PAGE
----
Writing can be traced all the way back to ancient times. Even before there was even an alphabet. Think back to drawings on cave walls. It is little surprise that over the centuries writing has advanced to the point that there are a wide variety of fonts for any occasion and mood. Throughout this series, we’ve been studying a variety of fonts, and today we will look at Roboto.
If you’re looking for a more modern font, as opposed to fonts from yesteryear that have simply been adapted for the digital age, Roboto is a font you should consider. Google created the typeface for Android devices, replacing the previous font Droid. Experts consider it to be a mixture of different font styles, from serif to grotesque.
Roboto was created by an in-house designer at Google, Christian Robertson, who had previously designed for his own type foundry Betatype and was responsible for fonts such as Ubuntu-Title and the handwriting font Dear Sarah. Google wanted a font suitable for use with Android devices, and Roboto was born. A font intended for digital usage, by its nature, will have a much different look, stroke weights and adaptations than a font created for use with a printing press, or adapted from a font used with a printing press.
The font first came out in 2011, but later in June 2014, Matias Duarte made an announcement that Google had redesigned the typeface for Android 5.0. Google describes the font as having a dual nature, with a geometric skeleton but curving lines that are open and friendly-looking. Robertson addressed many of the concerns people had with the initial release of Roboto when he updated it. Several different releases addressed many of the issues critics cited for their dislike of the font.
The font is fairly unique among grotesques. For example, most fonts that are considered grotesque feature a design that has a rigid rhythm, but Roboto doesn’t force letters to a particular width. Instead, it lets them be as wide as needed and doesn’t put strict limitations on how much space they take up on the X-axis. This creates a look more reminiscent of humanist and serif typefaces, giving this particular grotesque a unique function in fonts. Roboto has four families: the base, Roboto slab, Roboto condensed and Roboto mono. This versatility allows users to adapt this font to a number of different uses.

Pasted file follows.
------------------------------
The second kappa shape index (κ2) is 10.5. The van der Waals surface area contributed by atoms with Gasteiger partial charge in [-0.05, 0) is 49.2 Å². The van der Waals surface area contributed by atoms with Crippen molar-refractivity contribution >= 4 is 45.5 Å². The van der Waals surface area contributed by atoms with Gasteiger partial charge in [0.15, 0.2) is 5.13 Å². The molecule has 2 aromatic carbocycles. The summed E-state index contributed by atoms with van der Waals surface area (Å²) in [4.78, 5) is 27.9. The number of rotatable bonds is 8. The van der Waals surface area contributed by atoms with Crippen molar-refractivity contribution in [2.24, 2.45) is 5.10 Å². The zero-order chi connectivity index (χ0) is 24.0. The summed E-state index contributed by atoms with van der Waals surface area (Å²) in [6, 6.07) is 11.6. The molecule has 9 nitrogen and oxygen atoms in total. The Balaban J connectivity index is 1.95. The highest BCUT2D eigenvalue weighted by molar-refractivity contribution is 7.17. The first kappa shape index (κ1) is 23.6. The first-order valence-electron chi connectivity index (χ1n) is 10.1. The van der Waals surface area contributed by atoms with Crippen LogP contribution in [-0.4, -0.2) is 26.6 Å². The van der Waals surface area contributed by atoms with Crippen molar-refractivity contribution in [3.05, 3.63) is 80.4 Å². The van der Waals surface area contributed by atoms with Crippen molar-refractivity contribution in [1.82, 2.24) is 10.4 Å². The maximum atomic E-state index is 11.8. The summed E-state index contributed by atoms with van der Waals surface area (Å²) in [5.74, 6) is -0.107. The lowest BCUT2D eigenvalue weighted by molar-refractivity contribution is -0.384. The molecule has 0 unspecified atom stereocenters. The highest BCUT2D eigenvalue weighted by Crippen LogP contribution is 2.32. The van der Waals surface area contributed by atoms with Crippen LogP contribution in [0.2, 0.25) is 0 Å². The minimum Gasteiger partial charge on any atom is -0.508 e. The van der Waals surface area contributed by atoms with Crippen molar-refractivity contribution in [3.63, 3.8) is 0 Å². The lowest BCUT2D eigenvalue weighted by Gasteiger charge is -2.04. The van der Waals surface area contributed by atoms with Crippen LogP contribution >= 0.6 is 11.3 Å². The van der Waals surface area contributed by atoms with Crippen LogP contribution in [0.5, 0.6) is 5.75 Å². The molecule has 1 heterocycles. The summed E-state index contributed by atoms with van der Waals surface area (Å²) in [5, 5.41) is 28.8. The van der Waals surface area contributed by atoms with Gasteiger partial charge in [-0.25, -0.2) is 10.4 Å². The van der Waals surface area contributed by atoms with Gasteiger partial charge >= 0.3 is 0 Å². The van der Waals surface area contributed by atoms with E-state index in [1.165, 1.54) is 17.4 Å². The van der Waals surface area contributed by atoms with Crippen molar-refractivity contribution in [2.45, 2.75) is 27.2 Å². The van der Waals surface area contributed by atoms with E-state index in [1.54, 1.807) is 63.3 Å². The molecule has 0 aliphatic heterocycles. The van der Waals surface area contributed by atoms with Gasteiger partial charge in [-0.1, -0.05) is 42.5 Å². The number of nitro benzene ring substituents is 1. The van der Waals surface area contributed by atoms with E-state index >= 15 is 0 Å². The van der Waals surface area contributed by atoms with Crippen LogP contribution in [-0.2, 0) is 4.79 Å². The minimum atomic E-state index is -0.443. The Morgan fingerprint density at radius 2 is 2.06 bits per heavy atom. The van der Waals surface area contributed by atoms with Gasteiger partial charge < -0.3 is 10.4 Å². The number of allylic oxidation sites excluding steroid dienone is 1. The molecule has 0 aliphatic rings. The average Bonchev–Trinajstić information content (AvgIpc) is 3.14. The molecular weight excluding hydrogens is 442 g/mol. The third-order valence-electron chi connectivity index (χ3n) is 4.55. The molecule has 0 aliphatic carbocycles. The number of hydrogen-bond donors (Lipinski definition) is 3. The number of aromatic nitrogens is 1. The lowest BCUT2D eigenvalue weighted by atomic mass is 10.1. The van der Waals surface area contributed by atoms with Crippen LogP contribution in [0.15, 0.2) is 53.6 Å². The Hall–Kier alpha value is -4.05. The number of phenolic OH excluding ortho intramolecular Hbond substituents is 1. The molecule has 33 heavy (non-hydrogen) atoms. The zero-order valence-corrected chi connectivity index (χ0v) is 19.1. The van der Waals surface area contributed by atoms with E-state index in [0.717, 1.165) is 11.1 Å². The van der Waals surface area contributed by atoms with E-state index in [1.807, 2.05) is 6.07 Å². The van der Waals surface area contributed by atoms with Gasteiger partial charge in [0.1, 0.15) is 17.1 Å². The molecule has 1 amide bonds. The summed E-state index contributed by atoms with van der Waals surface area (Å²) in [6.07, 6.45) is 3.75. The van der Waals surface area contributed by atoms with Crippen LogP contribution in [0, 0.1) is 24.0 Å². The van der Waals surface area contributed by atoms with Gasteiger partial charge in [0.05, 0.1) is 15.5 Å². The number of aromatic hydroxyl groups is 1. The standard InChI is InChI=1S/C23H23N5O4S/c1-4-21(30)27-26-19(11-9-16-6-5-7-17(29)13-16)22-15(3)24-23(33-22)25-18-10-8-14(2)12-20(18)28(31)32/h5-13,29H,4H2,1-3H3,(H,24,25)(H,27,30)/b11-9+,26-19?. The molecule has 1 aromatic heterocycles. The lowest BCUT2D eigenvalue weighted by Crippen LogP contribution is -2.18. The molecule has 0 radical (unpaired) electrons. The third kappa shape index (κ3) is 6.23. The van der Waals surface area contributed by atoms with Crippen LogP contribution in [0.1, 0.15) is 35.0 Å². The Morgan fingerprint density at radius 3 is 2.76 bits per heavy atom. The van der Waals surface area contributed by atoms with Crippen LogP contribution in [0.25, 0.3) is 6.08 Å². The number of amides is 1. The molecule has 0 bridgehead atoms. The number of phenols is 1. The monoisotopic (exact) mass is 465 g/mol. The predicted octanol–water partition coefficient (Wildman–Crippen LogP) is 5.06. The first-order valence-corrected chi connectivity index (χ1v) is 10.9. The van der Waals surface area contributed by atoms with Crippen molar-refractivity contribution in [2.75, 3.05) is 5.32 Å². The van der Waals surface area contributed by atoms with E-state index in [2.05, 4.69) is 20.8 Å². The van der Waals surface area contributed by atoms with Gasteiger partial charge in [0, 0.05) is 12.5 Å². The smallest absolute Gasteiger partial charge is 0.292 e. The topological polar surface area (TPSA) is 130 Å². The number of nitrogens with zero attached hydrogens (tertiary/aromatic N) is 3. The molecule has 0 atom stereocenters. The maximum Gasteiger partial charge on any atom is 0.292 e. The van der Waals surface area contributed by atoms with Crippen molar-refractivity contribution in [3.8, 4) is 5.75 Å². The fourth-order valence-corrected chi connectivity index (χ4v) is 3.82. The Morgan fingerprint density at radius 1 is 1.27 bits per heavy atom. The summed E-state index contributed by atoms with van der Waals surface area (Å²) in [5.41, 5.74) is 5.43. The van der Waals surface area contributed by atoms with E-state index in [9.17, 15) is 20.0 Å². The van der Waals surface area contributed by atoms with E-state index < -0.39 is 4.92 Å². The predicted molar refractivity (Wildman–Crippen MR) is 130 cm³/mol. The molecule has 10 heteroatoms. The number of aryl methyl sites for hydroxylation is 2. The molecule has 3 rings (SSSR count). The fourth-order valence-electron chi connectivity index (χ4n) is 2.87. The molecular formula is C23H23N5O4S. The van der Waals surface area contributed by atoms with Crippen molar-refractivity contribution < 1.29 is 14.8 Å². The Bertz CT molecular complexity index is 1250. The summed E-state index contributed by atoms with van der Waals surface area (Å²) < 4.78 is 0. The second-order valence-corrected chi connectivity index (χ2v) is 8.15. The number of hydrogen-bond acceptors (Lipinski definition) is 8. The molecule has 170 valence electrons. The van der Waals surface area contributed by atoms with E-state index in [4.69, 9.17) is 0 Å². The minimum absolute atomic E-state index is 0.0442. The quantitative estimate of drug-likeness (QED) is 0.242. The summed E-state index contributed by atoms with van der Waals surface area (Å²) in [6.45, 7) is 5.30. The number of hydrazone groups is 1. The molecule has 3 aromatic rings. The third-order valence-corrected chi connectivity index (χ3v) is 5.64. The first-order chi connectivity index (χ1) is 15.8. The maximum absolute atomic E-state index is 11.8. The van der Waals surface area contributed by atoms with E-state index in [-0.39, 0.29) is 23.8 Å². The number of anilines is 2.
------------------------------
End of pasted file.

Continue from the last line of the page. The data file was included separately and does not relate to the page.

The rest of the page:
Some typography experts have called Roboto a “Frankenfont,” meaning it pulls elements from other fonts — in particular, Helvetica, Myrida, Ronnia and Univers — to create a new font that had elements from each of these other fonts. That was before the updates in 2014, which addressed some of the criticisms of the font. However, Robertson also kept some of his more distinctive typographer traits within this font, such as the closed lower-case G.
What Roboto Implies
Google itself describes the font as “modern, yet approachable,” and says it is somewhat emotional. It is a rounded, clean typeface with a straightforward, geometric design that offers clean lines. The font includes the ability to present it in thin, light, regular, medium, bold and black weights. Some of the styles are condensed to keep the font readable even at the lightest and heaviest weights. Since the font is approachable, it has a friendly appeal, but at the same time it is not exactly casual. If the font were a clothing item, it would fall somewhere between dress slacks and a dress suit.
The font supports scripts in Latin, Greek and Cyrillic, although the Greek script is only partial and not full. When Robertson redesigned the font in 2014, there were some notable changes. Specifically a smaller letter B, an R and P that took up more space and letters that curved, such as D, O, C, Q, e, g, and k. In addition, some of the punctuation marks now featured rounded dots instead of square dots, such as the dot in the lower-case J.
Common Uses for Roboto
Google uses Roboto for Android, YouTube, Google Maps, Google Plus and across many other Google services. Basically, it is used widely across Google and with Android devices.
Roboto is also used as the default font for Unreal Engine 4, a tool for developing video games. For a few years, Dell used Roboto on its website, but Dell’s corporate typeface is different: Museo Sans. Earlier in 2017, Dell stopped using Roboto on their site and reverted to previously used fonts.
What Should It Be Used as?
Roboto is a good fit for any type of tech company or cutting-edge technology. Think media players or other online video and music services. It is not as easy to read as fonts such as Helvetica due to some of the curving of the letters. You may want to limit use to larger text, such as in headings, and stick with a simpler font for blocks of text.
As with other fonts, you are certainly free to use Roboto anywhere you’d like. However, keep in mind that some people hate the mishmash nature of this font. They call it a “Frankenfont” and pointing out other reasons they dislike it. Even if you don’t agree with that analysis, it might turn off site visitors to use the font too frequently.
The Font Series Guide
Chapter 1: 15 Google Fonts You Should Be Using
Chapter 2: Times New Roman
Chapter 3: Roboto
Chapter 4: Georgia
Chapter 5: Verdana
Chapter 6: Helvetica
Chapter 7: Comic Sans
Chapter 8: Didot
Chapter 9: Arial
Chapter 10: Tahoma
Chapter 11: Garamond
Chapter 12: Century Gothic
Chapter 13: Brody
Chapter 14: Bromello
Chapter 15: Savoy
Chapter 16: Athene
Chapter 17: Calibri
Chapter 18: Proxima Nova
Chapter 19: Anders